- 2021 GDP estimate +5.88%, vs previous forecast +5.46%
- 2022 GDP estimate +3.69%
- Q2 growth revised down to +7.43% y/y, from +7.47%
- 2021 exports estimate +28.15% y/y, from +20.4%
- 2022 exports estimate +5.22% y/y
TAIPEI, Aug 13 (Reuters) – Taiwanese President Tsai Ing-wen has vowed to Taiwan’s economy will grow at its strongest rate in more than a decade in 2021, according to the statistics office, which upgraded the island’s prognosis on a robust resurgence in exports.
The modification came as the statistics office raised its export growth prediction for this year, citing a surge in global demand for the island’s technological items during the COVID-19 pandemic, when workers and students raced to acquire cellphones, tablets, and laptops.
GDP is predicted to grow 5.88 percent this year, the quickest rate since it grew 10.25 percent in 2010, according to the Directorate General of Budget, Accounting, and Statistics. This is up from a June prediction of 5.46 percent.
In its first projection for 2022, the office predicted that GDP would increase at a slower 3.69 percent following year.
“The epidemic’s distant business potential have spurred global organizations’ digital transformation, and demand for technological products is robust,” the statistics agency stated.
Despite concerns about virus variations, the future of global monetary and fiscal policy amid rising inflation fears, and the possibility of international carbon taxes, it sees a positive prognosis for Taiwan next year.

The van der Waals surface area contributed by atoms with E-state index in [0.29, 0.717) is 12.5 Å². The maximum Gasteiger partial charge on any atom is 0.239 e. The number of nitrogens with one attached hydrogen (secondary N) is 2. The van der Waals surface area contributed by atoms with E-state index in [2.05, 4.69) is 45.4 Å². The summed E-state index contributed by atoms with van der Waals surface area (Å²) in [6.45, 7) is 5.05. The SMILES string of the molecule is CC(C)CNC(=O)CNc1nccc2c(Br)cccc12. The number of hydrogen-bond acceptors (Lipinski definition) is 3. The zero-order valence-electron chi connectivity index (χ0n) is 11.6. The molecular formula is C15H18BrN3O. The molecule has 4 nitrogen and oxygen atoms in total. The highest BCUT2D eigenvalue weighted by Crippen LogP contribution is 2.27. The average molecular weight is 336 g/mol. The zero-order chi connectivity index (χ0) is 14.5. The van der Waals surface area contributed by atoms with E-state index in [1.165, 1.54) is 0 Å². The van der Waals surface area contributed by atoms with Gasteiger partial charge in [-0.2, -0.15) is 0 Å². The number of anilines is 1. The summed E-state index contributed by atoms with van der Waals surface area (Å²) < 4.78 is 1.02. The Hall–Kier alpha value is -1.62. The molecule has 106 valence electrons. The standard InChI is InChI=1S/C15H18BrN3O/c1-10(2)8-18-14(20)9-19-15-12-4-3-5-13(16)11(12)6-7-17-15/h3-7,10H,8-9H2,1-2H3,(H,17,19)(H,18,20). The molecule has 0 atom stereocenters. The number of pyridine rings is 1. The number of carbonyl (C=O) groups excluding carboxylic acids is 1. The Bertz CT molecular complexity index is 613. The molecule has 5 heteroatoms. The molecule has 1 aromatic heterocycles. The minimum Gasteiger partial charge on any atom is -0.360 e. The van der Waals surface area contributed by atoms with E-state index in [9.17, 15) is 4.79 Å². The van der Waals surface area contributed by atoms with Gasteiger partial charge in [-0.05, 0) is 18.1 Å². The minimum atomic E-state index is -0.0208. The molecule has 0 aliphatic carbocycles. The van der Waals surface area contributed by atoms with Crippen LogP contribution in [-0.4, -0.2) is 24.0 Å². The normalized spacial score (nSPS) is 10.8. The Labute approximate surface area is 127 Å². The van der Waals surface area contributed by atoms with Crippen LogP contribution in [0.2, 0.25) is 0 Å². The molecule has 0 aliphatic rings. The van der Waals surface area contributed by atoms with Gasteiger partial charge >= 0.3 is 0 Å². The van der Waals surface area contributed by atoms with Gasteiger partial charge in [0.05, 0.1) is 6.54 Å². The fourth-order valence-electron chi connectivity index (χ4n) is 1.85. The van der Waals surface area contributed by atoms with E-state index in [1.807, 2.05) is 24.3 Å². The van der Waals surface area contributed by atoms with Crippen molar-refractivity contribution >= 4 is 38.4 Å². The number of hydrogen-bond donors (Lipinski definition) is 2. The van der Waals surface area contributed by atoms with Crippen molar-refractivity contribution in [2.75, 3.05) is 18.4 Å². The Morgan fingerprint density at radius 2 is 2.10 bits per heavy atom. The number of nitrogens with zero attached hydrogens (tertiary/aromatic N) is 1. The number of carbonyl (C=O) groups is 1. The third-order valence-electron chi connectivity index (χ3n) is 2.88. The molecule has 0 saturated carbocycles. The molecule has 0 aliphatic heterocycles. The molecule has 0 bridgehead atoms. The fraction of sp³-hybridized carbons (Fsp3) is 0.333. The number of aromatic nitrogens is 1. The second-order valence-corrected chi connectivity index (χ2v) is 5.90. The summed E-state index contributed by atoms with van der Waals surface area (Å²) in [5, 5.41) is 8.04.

The office stated that Taiwan is ready to profit from the global economic recovery, especially with the domestic production of more advanced chip nodes coming online.
Taiwan’s exports are a leading indicator of demand for global tech giants like Apple Inc (AAPL.O), as the island is a key supplier of semiconductors, a global scarcity of which has spooked companies like automakers while boosting Taiwanese corporate profits.
Exports are expected to increase 28.15 percent year over year in 2021, up from a previous prediction of a 20.4 percent increase.
Exports are expected to grow 5.22 percent year over year next year, according to the report.
GDP increased by a revised 7.43 percent year over year in the second quarter, down from a previous reading of 7.47 percent, according to the agency. A rapid surge of domestic COVID-19 cases that began in May weighed on consumption, slowing growth from 8.92 percent in the first quarter.
Since then, the outbreak has been limited, and limitations on personal meetings and in-restaurant dining have been loosened.